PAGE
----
Drake & Scull breaches terms of bank loans
The contractor Drake & Scull International has breached covenant terms of its sukuk and other loans, according to the company’s newly filed audited accounts.
The company had a conditional waiver in place with its lenders, but according to the accounts statement filed on the Dubai Financial Market it was unable to comply with reporting requirements that were a part of the waiver agreement. As a result, these loans can now be recalled on demand.
Payments on its bank borrowings are also overdue, it said.
The company was not immediately available for comment.
Notes to the accounts by auditors PwC state that a “material uncertainty exists that may cast significant doubt on the group’s ability to continue as a going concern”.
The company, which declared a loss of Dh732.9 million in 2016 (and a Dh826.6m loss the year before) as revenue shrank by 22 per cent to Dh3.3 billion, had a negative cash balance of Dh305m at year-end.
Accounts show that its gearing (debt-to-equity) ratio increased to 64 per cent (from 48 per cent a year earlier).
It also said that the company was owed Dh1.7 billion from customers on contracts relating to unapproved change orders and claims that remain the subject of continuing negotiations and discussions. Drake & Scull’s management has said that it considers the money owed to be “fully recoverable”.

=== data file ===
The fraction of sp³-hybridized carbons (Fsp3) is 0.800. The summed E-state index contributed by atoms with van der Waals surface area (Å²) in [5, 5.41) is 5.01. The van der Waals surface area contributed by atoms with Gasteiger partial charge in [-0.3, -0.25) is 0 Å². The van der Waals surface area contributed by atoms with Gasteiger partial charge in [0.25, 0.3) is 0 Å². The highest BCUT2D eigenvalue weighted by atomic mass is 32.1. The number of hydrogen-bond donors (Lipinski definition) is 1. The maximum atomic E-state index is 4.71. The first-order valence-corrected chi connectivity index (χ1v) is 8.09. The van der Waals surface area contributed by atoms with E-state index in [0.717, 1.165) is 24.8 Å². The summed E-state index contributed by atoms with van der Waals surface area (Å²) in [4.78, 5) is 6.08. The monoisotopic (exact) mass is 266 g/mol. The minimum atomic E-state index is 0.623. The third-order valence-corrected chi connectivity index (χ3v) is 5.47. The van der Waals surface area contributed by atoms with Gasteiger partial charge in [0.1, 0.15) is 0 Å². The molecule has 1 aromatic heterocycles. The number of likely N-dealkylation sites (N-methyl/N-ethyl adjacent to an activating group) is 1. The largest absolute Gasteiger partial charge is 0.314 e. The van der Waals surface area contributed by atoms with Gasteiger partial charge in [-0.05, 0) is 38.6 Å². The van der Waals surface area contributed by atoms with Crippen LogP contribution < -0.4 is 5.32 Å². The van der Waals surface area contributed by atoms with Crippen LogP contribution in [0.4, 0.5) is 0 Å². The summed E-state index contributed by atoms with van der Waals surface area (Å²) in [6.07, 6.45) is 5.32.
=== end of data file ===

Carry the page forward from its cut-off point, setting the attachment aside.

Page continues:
Drake & Scull is attempting to raise funds in the form of a Dh500m rights issue that was announced last month, for which it has said it has a “binding offer” of support from Tabarak Investment – a Dubai funder chaired by the Saudi businessman Abdulwahab Al Shehri.
It has also just offloaded its stake in One The Palm – a luxury residential project on Palm Jumeirah – to its former joint venture partner Omniyat for Dh308m.
A letter to shareholders by the chairman Majed Al Ghurair stated that the company was “confident that the strength of our business model, the changes we have made to our management and the renewed focus on our clients and our operational excellence” would allow it to overcome current market conditions and deliver its backlog.
“Our main focus will be strengthening our capital structure and reducing our leverage level, securing new profitable work in our focus countries, delivering our order book at our forecast margins and recovering our working capital,” he said.
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